Overhauling economic development
GSI creating new business alliance, changing modelNovember 8th, 2018
Greater Spokane Inc. wants to turn its model for regional economic development on its head.
Todd Mielke, CEO of the organization, says the previous model wasn’t conducive to collaboration, wasn’t transparent, and largely left businesses and other stakeholders out of the process of deciding how to advance economic development here.
As local municipalities intensify their individual economic development efforts, GSI needs to take on the role of actively coordinating such efforts, Mielke says.
“If they don’t see a place where they can come in and collaborate and do things together, then what happens is everybody goes off and does their own thing,” Mielke says.
He describes the previous model as a cone, with a handful of people at the top who guided the region’s businesses. The new model, he says, is more like a funnel: GSI leaders receive input from a number of businesses and organizations, allowing the majority to determine the direction the region will take.
“Our mission statement is basically, ‘We lead transformative business and community initiatives to grow the economy of the region,’” Mielke says.
Mielke says GSI has been meeting monthly with economic development partners, including the Greater Spokane Valley Chamber of Commerce, Visit Spokane, and the three Spokane-area public development authorities in order to identify projects on which various entities could collaborate.
Part of the work in changing the model involves revamping the Advantage Spokane website, Mielke says. GSI wants to rebuild the website to create a one-stop virtual portal to the region so that businesses considering relocating here can find specific information, such as the number of direct flights into and out of Spokane International Airport.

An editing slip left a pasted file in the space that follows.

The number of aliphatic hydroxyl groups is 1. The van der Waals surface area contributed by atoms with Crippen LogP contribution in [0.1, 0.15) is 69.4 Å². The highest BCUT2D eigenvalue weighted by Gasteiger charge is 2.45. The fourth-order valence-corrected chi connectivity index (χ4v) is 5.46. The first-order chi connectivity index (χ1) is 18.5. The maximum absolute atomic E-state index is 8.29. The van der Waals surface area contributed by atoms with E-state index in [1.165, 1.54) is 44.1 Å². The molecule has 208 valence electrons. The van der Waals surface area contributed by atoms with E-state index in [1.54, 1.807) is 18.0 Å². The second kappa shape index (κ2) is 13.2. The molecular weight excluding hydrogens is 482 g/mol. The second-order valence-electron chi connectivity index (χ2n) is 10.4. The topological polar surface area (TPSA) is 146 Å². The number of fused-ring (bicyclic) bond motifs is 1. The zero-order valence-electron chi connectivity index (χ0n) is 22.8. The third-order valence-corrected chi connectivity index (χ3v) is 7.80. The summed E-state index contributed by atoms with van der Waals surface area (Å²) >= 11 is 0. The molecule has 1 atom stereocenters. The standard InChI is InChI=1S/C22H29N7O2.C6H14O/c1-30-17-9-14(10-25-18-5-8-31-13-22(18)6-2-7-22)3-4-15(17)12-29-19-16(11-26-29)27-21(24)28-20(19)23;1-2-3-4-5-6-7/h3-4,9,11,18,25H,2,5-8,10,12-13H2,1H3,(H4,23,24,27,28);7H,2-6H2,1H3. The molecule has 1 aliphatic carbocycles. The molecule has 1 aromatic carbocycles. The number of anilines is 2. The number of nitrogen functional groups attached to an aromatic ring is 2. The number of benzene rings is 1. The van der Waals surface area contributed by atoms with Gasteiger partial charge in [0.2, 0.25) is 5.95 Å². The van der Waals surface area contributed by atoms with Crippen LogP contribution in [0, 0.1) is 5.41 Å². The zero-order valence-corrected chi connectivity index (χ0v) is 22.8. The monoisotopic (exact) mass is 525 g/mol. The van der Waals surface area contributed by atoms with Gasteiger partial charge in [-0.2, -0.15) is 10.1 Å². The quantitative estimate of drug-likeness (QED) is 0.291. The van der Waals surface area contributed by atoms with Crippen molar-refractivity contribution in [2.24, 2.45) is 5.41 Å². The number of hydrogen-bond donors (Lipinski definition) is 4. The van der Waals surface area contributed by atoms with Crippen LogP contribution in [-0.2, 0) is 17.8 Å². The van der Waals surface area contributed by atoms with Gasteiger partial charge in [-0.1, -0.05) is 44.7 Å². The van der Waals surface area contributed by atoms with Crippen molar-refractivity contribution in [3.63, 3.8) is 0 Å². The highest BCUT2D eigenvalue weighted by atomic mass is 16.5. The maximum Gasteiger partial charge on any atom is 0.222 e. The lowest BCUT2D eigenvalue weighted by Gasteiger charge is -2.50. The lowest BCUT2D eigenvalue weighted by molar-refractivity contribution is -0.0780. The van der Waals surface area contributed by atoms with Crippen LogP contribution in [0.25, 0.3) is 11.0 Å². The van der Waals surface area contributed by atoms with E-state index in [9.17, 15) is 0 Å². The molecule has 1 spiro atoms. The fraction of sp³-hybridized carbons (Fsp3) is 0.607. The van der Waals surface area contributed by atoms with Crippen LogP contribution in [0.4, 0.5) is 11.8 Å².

Marty Dickinson, whom GSI has contracted as a consultant, says the idea is to present a cohesive message.
Dickinson is a Spokane marketing executive and Washington State University regent who’s held positions with Sterling Savings and Umpqua banks, as well as a seat on the University District board of directors. Arguably, however, Dickinson is best known as the former executive director of the Downtown Spokane Partnership.
“We’re trying to create a true portal into what this region is,” she says. “There’s lots of different versions of that, and we’re trying to see if we can’t create a consistent one so that we are a unified message and a unified vision for anybody looking at this area.”
Mielke says GSI is asking municipalities to fund the $75,000 project. He expects the new version of the website to be completed in late spring 2019.
Another aspect of the model redesign involves the way economic development is governed in the region by establishing a regional business development alliance, Mielke says. The alliance would be tasked with coordinating responses to external requests for information, overseeing the redevelopment of the Advantage Spokane website, and helping to identify long-term funding sources for economic growth. Establishing the alliance is a two-year project, Mielke says.
Establishing a long-term funding mechanism was one of the top projects the partners identified, he says.
“Everybody’s got great ideas … every one of those requires resources in the name of people or activities,” Mielke says. “The way this is addressed in most other parts of the state is they form a port district.”
In Washington state, a port district is a municipal corporation organized under state law, authorized by a majority vote of the residents in the proposed district, and governed by a locally elected board of commissioners.
However, Mielke says a port district may be the solution the alliance finds to be the most viable.
“Does it mean that we use one of the tools that’s already in existence in state law, or does it mean that we create a new approach, a new vision, and then figure out what it takes to be able to implement that?”